Note: I also looked into Stokes first problem but the formula incorporates viscosity which makes sense in an inviscid flow the fluid velocity would not change as it encounters no (shear) force. How can I apply this to this inviscid scenario ?

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Hi I thought id repost a simplified scenario to try and get a broader audience to a question I really am stuck with

I am trying to understand the physical mechanism that causes Bernoulli's pressure/velocity change
I get that it does happen just not the why.

The only way I can phrase this is by asking how it initially develops
A simplified scenario A pipe fully filled withinitially static incompressible inviscid liquid with a piston on one end. The pipe has a constriction in it then an expansion The piston is then subject to force (pressure difference) will have a front which initially propagates down the liquid at the speed of sound (~900ms) I I want to understand what happens when it initially encounters the constriction.

Attempt at a solution
At the constriction the KE is shared with less and less mass in front - if we split into equal width sheets (fluid elements)  For equal KE the differences in mass will cause a differential acceleration F=m.a between each sheet /element - each will be accelerating at a faster rate than the one behind This difference in "space" between elements in front (larger) than behind (smaller) allows an initially equal static pressure a greater mean free path/distance ahead than behind to flow into, by this mechanism is converted to dynamic pressure in the streamwise direction.

Bernoulli's variation is caused by the differences in mass causing increasing acceleration allowing a secondary directional conversion of static pressure to Dynamic

Thoughts ? Can someone poke a hole in this ?

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At the constriction the KE is shared with less and less mass in front
Well that's wrong, because kinetic energy of mass increases, and source of kinetic energy is not kinetic energy, but pressure energy.

If we knew how a trumpet works, then this problem might be solved, a trumped converts wind to pressure, and a trumpet in reverse mode converts pressure to wind. See how there's a sound wave going into a horn in your picture?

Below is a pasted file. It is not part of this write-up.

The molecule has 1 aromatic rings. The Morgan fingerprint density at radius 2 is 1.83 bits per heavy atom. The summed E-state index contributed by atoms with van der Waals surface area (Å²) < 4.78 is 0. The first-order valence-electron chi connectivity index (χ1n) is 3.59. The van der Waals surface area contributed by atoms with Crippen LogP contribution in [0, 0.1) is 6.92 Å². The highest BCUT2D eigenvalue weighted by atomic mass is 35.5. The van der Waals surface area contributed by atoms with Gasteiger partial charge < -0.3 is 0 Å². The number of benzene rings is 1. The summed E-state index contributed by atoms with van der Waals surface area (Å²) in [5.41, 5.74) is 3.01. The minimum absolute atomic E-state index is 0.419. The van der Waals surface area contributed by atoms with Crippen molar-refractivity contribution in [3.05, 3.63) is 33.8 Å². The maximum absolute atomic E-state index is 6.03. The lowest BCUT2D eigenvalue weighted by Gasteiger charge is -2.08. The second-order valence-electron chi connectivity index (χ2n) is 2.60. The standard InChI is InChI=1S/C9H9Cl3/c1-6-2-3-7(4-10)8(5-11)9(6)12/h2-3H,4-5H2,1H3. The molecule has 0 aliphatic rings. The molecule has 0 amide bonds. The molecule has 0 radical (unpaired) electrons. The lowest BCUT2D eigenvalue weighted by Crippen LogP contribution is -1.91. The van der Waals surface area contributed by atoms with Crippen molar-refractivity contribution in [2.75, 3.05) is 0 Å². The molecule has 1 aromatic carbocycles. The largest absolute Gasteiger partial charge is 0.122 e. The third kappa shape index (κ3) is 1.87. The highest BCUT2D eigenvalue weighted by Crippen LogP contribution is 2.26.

Well that's wrong, because kinetic energy of mass increases, and source of kinetic energy is not kinetic energy, but pressure energy
Isn't that what I said ? that the kinetic energy of each layer is equal so shared over a smaller mass this means that each element is accelerating ? If you mean that the Kinetic Energy is increasing then yes that's what I am trying to understand . What physical mechanism causes this to occur at the expense of static pressure

If we knew how a trumpet works, then this problem might be solved
Are you saying that no one will be able to tell me why Bernoullis causes this change ? Just that it is observed and Continuity works to calculate the change ....without understanding how ?

Gold Member
An inviscid flow would slow down as well. There is still a transient effect there and the log you cite has a nontrivial frontal area (from the POV of the flow), so there will be a force.

An inviscid flow would slow down as well. There is still a transient effect there and the log you cite has a nontrivial frontal area (from the POV of the flow), so there will be a force.
If indeed the flow above slows somehow (I am still unclear what the forces aside from viscosity could cause this disturbance , perhaps a resultant force like a pipe bend I dunno ? ) above the constriction then internally we now have less than (1ms< ).2A entering yet still 1ms.2A exiting under inertia
This may have slowed the acceleration component in the constriction but it has exacerbated the inertial suction of expansion due to our volume deficit.
Ok so how do we get from a now slower flow to a flow that must speed up ? We have gone the wrong way ?

Gold Member
Ok so how do we get from a now slower flow to a flow that must speed up ? We have gone the wrong way ?
Well the flow is only locally slower. There is still the free stream flow moving at 1 m/s (in your example) that will tend to bring the flow back to its 1 m/s state, and that is likely to occur quite rapidly. It should only be a very brief transient.

Additionally, if the flow above is slowed by either raising hydraulic head H+ or static pressure SP+ (SP in a pipe which is were I must apply this thinking) we also have in the free stream introduced a further gradient pg(h+) → pgh or (SP+)→ SP that must also be resolved